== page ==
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Voluntary Life Evidence of Insurability Rules and Benefits Administration Challenges

The proliferation of benefits administration systems has changed the landscape of employee benefits, enabling employers to offer more benefits to employees with significant efficiency gains in enrollment, billing, and communicating eligibility to insurance companies and claims payors. Technology has significantly reduced human error with paper forms and keying in incorrect data. However, benefits administration systems have their own challenges and require correct building/programming of plan rules to ensure accurate enrollments. There is one way to get it right and many ways for systems to be wrong.

The benefit plan feature with the greatest opportunity for incorrect administration is Voluntary Life Evidence of Insurability rules (EOI). These are the rules specifying when employees can elect Life insurance without requiring medical underwriting and how much benefit they can obtain. Not all benefits administration systems can manage the complexity of these rules (age, timing, and income rules all at the same time) or can manage the rules completely without regular human intervention.

If the system does correctly limit election amounts or the human intervention step to approve or pend elections does not happen, the full election will show as active, and the corresponding payroll deduction will be taken from the employee’s paycheck. However, in the event of a claim, the insurance company is only responsible to pay the benefit amount the employee qualified for under the written rules of the policy.

There have been numerous lawsuits over the past few years on this exact situation. The rulings vary by district court as to IF anyone is liable to pay the claim (usually, yes someone is) and WHO is liable – the employer, the insurance company, or both. Is only the employer liable as their system did not manage the rules correctly? Does the insurance company infer liability as they passed the responsibility of eligibility management back to the employer but collected premiums without eligibility verification? You may wonder why the technology vendor providing the benefits administration system is not mentioned. Read your vendor contract.

Regardless, the situation is a bit of a mess to the extent that Prudential recently entered into an agreement with the DOL stipulating how they would manage these claims situations without going to court. The short answer to that agreement is Prudential will pay the claim, but the employer will compensate Prudential, and everyone will make sure the plan rules are correct in the employer’s benefits administration system.

No, we do not expect every insurance company to enter into an agreement with the DOL, but they are all watching the courts and DOL very carefully. Depending on the circumstances, some insurance companies are still in the deny first phase of strategy. Others will pay the claim with documentation of what happened and confirmation of system audit and correction – sometimes requiring a financial agreement with the employer. Other companies have stated they will agree to pay the first claim error of an employer’s plan with written agreement confirmation the employer system rules have been corrected, and further incorrect enrollment claims will not be paid.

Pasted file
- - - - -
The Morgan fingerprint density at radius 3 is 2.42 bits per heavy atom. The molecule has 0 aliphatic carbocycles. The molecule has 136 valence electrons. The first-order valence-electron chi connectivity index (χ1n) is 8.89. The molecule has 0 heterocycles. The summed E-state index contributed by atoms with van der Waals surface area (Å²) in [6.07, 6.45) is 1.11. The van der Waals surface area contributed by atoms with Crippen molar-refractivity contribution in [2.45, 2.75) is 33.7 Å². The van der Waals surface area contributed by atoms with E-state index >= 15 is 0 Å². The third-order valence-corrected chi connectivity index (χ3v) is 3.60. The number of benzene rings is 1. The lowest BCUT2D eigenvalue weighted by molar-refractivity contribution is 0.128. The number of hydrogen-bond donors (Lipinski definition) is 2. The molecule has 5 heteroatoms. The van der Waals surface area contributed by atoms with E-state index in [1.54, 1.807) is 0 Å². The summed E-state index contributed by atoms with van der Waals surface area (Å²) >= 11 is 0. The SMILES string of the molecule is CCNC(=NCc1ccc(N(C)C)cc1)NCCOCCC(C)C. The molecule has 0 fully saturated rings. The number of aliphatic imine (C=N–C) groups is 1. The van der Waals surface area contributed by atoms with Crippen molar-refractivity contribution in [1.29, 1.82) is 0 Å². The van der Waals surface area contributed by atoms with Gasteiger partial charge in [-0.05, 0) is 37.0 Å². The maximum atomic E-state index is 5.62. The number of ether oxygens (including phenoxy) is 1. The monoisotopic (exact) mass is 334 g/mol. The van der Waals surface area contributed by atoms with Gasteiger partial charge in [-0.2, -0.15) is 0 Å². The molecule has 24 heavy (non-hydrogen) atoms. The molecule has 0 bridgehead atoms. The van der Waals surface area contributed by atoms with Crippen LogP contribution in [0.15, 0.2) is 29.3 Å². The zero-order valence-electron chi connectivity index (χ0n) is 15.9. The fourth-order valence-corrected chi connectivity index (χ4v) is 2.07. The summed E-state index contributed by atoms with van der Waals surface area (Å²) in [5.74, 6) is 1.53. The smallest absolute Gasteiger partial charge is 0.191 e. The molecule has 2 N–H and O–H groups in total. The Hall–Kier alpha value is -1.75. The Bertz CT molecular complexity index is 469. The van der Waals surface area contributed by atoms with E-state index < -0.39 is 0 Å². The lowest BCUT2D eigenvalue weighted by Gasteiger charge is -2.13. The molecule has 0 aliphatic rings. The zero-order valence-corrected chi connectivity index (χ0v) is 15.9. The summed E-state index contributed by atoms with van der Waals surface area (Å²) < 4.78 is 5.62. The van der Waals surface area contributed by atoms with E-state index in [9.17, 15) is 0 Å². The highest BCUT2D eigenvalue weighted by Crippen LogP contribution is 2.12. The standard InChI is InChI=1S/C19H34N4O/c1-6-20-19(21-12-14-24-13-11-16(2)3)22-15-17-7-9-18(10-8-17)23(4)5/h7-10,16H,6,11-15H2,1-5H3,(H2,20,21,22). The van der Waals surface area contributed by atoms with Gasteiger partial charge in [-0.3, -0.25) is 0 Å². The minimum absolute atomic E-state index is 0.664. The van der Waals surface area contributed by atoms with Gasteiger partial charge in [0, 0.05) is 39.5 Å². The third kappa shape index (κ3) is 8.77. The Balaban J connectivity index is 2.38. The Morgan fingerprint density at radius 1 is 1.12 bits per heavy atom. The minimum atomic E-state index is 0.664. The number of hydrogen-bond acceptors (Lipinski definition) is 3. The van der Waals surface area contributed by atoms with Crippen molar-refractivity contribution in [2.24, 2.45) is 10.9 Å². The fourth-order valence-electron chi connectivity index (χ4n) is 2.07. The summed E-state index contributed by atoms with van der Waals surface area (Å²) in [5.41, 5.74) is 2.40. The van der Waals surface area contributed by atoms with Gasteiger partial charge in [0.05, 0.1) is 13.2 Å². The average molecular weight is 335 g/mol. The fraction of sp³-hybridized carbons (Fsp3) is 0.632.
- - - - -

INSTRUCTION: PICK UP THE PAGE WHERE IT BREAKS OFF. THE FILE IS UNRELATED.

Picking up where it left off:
The purpose of this article is not to scare anyone away from benefits administration systems or from offering Voluntary Life or other voluntary plans. The advantages of technology and the evolution in the value of voluntary plans far outweigh the negatives. The purpose is to make you aware and provide tips to help avoid evidence of insurability (EOI) claims challenges.

  1. Confirm the Evidence of Insurability rules of every plan, every year. Contact your insurance companies and ask them to confirm the rules of your plans for the year.

  2. Confirm the system rules are correct for annual enrollment and ongoing enrollments, every year. Some tech vendors may try to take shortcuts in programming rules for “full open enrollment” and not take steps to verify transition to ongoing enrollment rules or they may not understand the difference between a “one time” open enrollment offer vs the ongoing plan rules.

  3. Test EOI rules in your system with actual employee scenarios before beginning annual enrollment. Specifically, test situations of employees increasing elections or adding coverage for the first time as a late entrant. Trust, but verify.

  4. Confirm the benefit deduction data flowing to payroll is based on approved elections and not pended elections. It is critical the payroll deduction matches the approved amount based on plan rules. If an employee completes EOI and is approved for additional benefits, the benefits and deduction amount will start at a future date communicated by the insurance company, retro deductions will not be required.

  5. Review what you are communicating to employees at new hire or annual enrollment and be sure your materials include disclaimers regarding eligibility. If necessary, seek guidance from the insurance company on appropriate disclaimers.


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